Technical Report NTB 88-40

Grimsel Test SiteHeater Test / Final Report

The disposal of radioactive waste is to take place by means of a long-term and safe emplacement in deep geological formations. While the Federal Republic of Germany foresees disposal in salt formations, other countries favour sedimentary rock, crystalline or volcanic formations. The assent given by the German Federal Government to the State of Lower Saxony to investigate other geological formations as well as rock salt on their suitability to host repositories also led to a cooperative engagement with Switzerland.

The Swiss concept for the disposal of radioactive wastes envisages emplacement in solid rock formations of great compactness. The underground rock laboratory Grimsel (GTS) is being operated by Nagra (National Cooperative for the Storage of Radioactive Wastes) in order to test and to further develop methods to determine the suitability of a repository site as well as to investigate the qualification of granite formations as a host rock for the emplacement of high-level radioactive wastes. This underground laboratory is used by Nagra in cooperation with external partners to study the mechanical, geological and hydraulic properties of the rock by means of a number of in situ tests. One of the experiments carried out by the Institut für Tieflagerung (IfT) of the Gesellschaft für Strahlen- und Umweltforschung (GSF) was the "heater test" (HT). A heater test simulates the power output of heat producing wastes at the time of their emplacement. Tests of this kind were carried out repeatedly at different sites (e. g. Stripa, Asse, Climax). The heater test at the GTS was adapted to the specific requirements of the Swiss concept for final disposal which foresees emplacement in poorly fractured rock with low permeability. The wastes to be emplaced are cooled down for approximately 30 to 40 years in an interim storage facility until their power output at emplacement is too low to raise the temperature of the assumedly present surrounding water above boiling point.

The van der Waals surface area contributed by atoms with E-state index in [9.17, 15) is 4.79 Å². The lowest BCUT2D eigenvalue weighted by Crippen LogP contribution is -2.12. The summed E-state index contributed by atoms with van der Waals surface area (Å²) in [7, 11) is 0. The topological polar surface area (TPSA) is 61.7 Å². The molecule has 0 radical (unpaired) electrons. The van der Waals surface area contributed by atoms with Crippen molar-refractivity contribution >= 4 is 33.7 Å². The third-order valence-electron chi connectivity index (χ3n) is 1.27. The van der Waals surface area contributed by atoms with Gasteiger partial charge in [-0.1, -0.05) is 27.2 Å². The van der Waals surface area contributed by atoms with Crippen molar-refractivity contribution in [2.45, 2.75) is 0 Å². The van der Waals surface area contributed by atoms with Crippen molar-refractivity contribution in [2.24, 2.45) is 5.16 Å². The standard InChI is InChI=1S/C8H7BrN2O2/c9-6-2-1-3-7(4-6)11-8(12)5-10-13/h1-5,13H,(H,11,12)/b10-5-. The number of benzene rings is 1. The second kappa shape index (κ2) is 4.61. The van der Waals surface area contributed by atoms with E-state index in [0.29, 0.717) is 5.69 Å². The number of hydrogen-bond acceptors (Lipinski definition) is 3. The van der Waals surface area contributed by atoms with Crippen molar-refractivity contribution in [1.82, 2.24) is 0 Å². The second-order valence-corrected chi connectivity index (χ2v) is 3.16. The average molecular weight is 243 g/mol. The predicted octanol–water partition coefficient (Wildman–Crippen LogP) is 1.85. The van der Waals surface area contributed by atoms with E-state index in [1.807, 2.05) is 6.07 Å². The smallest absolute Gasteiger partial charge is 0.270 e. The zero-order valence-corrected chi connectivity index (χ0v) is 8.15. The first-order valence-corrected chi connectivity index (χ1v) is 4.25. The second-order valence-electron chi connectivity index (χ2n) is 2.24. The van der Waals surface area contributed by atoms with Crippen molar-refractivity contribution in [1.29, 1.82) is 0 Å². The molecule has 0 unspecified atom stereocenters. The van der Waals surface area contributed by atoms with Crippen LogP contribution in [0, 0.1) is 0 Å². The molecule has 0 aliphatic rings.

Taking these boundary conditions into consideration, the following objectives were defined for the heater test in the GTS:

1. objective:Test and development of methods for exploration, proof of qualification and monitoring of a repository for heat producing wastes in the crystalline host rock.

2. objective:Investigations of the thermal, mechanical and hydraulic reactions of a crystalline host rock to an artificial input of heat.

3. objective:Development and application of a suitable computer analysis for site specific modelling of the thermomechanical processes in the near field of a heat source in the crystalline rock.

Planning, performance and evaluation of the heater test took place under strict observance of the objectives to be attained. In the preparatory phase of the geomechanical and geophysical instrumentation the applicability of the systems employed elsewhere to that date was reviewed and adapted to the specific requirements of this test. During the operational phase of the systems over a test period of three years it was possible to prove their general efficiency. Possible shortfalls were counteracted by increased servicing efforts.